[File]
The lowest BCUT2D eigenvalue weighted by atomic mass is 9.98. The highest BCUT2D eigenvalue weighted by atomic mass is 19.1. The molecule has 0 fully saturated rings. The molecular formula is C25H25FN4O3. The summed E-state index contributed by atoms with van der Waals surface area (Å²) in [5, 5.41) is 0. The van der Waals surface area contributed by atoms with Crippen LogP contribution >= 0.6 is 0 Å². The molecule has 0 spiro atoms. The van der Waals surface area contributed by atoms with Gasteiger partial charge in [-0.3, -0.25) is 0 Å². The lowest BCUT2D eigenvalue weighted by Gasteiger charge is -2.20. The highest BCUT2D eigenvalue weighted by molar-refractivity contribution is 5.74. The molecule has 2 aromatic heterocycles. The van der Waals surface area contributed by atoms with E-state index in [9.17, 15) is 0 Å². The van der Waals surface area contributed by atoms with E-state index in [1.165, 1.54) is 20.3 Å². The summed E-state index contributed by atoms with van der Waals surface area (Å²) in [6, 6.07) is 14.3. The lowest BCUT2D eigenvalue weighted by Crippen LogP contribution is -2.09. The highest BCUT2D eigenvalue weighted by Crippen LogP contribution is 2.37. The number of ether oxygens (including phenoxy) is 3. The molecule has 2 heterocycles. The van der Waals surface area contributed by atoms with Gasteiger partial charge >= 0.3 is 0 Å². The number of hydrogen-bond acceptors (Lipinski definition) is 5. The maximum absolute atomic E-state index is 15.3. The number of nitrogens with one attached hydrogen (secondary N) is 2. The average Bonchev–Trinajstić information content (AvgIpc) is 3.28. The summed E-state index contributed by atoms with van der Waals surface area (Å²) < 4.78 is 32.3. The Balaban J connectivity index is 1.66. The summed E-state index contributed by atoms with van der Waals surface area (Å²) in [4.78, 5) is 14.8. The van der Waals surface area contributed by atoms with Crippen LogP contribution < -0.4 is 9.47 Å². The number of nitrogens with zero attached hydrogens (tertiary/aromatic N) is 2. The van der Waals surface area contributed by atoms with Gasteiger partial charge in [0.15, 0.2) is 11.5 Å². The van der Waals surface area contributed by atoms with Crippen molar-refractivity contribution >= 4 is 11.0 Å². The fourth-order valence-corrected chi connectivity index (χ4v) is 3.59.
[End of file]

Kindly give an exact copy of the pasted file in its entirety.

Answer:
The lowest BCUT2D eigenvalue weighted by atomic mass is 9.98. The highest BCUT2D eigenvalue weighted by atomic mass is 19.1. The molecule has 0 fully saturated rings. The molecular formula is C25H25FN4O3. The summed E-state index contributed by atoms with van der Waals surface area (Å²) in [5, 5.41) is 0. The van der Waals surface area contributed by atoms with Crippen LogP contribution >= 0.6 is 0 Å². The molecule has 0 spiro atoms. The van der Waals surface area contributed by atoms with Gasteiger partial charge in [-0.3, -0.25) is 0 Å². The lowest BCUT2D eigenvalue weighted by Gasteiger charge is -2.20. The highest BCUT2D eigenvalue weighted by molar-refractivity contribution is 5.74. The molecule has 2 aromatic heterocycles. The van der Waals surface area contributed by atoms with E-state index in [9.17, 15) is 0 Å². The van der Waals surface area contributed by atoms with E-state index in [1.165, 1.54) is 20.3 Å². The summed E-state index contributed by atoms with van der Waals surface area (Å²) in [6, 6.07) is 14.3. The lowest BCUT2D eigenvalue weighted by Crippen LogP contribution is -2.09. The highest BCUT2D eigenvalue weighted by Crippen LogP contribution is 2.37. The number of ether oxygens (including phenoxy) is 3. The molecule has 2 heterocycles. The van der Waals surface area contributed by atoms with Gasteiger partial charge >= 0.3 is 0 Å². The number of hydrogen-bond acceptors (Lipinski definition) is 5. The maximum absolute atomic E-state index is 15.3. The number of nitrogens with one attached hydrogen (secondary N) is 2. The average Bonchev–Trinajstić information content (AvgIpc) is 3.28. The summed E-state index contributed by atoms with van der Waals surface area (Å²) < 4.78 is 32.3. The Balaban J connectivity index is 1.66. The summed E-state index contributed by atoms with van der Waals surface area (Å²) in [4.78, 5) is 14.8. The van der Waals surface area contributed by atoms with Crippen LogP contribution < -0.4 is 9.47 Å². The number of nitrogens with zero attached hydrogens (tertiary/aromatic N) is 2. The van der Waals surface area contributed by atoms with Gasteiger partial charge in [0.15, 0.2) is 11.5 Å². The van der Waals surface area contributed by atoms with Crippen molar-refractivity contribution >= 4 is 11.0 Å². The fourth-order valence-corrected chi connectivity index (χ4v) is 3.59.